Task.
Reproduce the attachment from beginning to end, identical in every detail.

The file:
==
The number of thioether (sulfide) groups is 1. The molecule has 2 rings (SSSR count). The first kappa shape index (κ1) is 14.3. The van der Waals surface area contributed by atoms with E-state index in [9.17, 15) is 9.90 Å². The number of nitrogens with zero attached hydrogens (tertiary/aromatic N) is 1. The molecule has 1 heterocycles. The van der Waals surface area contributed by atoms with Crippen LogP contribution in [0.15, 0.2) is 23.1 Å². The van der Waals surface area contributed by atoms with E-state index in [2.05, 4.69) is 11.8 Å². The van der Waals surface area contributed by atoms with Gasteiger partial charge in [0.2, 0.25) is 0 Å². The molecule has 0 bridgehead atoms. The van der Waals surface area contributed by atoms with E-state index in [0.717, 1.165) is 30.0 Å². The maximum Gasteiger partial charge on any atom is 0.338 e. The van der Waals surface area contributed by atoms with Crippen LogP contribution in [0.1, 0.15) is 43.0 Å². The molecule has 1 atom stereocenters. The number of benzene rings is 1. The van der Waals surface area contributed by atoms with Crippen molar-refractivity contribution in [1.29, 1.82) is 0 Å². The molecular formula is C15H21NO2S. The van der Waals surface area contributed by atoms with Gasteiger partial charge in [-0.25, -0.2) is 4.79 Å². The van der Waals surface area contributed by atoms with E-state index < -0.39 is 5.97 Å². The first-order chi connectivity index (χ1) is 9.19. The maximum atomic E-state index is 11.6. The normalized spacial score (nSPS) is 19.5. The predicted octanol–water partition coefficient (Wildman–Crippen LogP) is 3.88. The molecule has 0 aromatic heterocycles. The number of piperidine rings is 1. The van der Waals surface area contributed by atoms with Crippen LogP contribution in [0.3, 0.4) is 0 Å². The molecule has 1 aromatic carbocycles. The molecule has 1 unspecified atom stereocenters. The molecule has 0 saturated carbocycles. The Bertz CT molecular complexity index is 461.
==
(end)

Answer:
The number of thioether (sulfide) groups is 1. The molecule has 2 rings (SSSR count). The first kappa shape index (κ1) is 14.3. The van der Waals surface area contributed by atoms with E-state index in [9.17, 15) is 9.90 Å². The number of nitrogens with zero attached hydrogens (tertiary/aromatic N) is 1. The molecule has 1 heterocycles. The van der Waals surface area contributed by atoms with Crippen LogP contribution in [0.15, 0.2) is 23.1 Å². The van der Waals surface area contributed by atoms with E-state index in [2.05, 4.69) is 11.8 Å². The van der Waals surface area contributed by atoms with Gasteiger partial charge in [0.2, 0.25) is 0 Å². The molecule has 0 bridgehead atoms. The van der Waals surface area contributed by atoms with E-state index in [0.717, 1.165) is 30.0 Å². The maximum Gasteiger partial charge on any atom is 0.338 e. The van der Waals surface area contributed by atoms with Crippen LogP contribution in [0.1, 0.15) is 43.0 Å². The molecule has 1 atom stereocenters. The number of benzene rings is 1. The van der Waals surface area contributed by atoms with Crippen molar-refractivity contribution in [1.29, 1.82) is 0 Å². The molecular formula is C15H21NO2S. The van der Waals surface area contributed by atoms with Gasteiger partial charge in [-0.25, -0.2) is 4.79 Å². The van der Waals surface area contributed by atoms with E-state index < -0.39 is 5.97 Å². The first-order chi connectivity index (χ1) is 9.19. The maximum atomic E-state index is 11.6. The normalized spacial score (nSPS) is 19.5. The predicted octanol–water partition coefficient (Wildman–Crippen LogP) is 3.88. The molecule has 0 aromatic heterocycles. The number of piperidine rings is 1. The van der Waals surface area contributed by atoms with Crippen LogP contribution in [0.3, 0.4) is 0 Å². The molecule has 1 aromatic carbocycles. The molecule has 1 unspecified atom stereocenters. The molecule has 0 saturated carbocycles. The Bertz CT molecular complexity index is 461.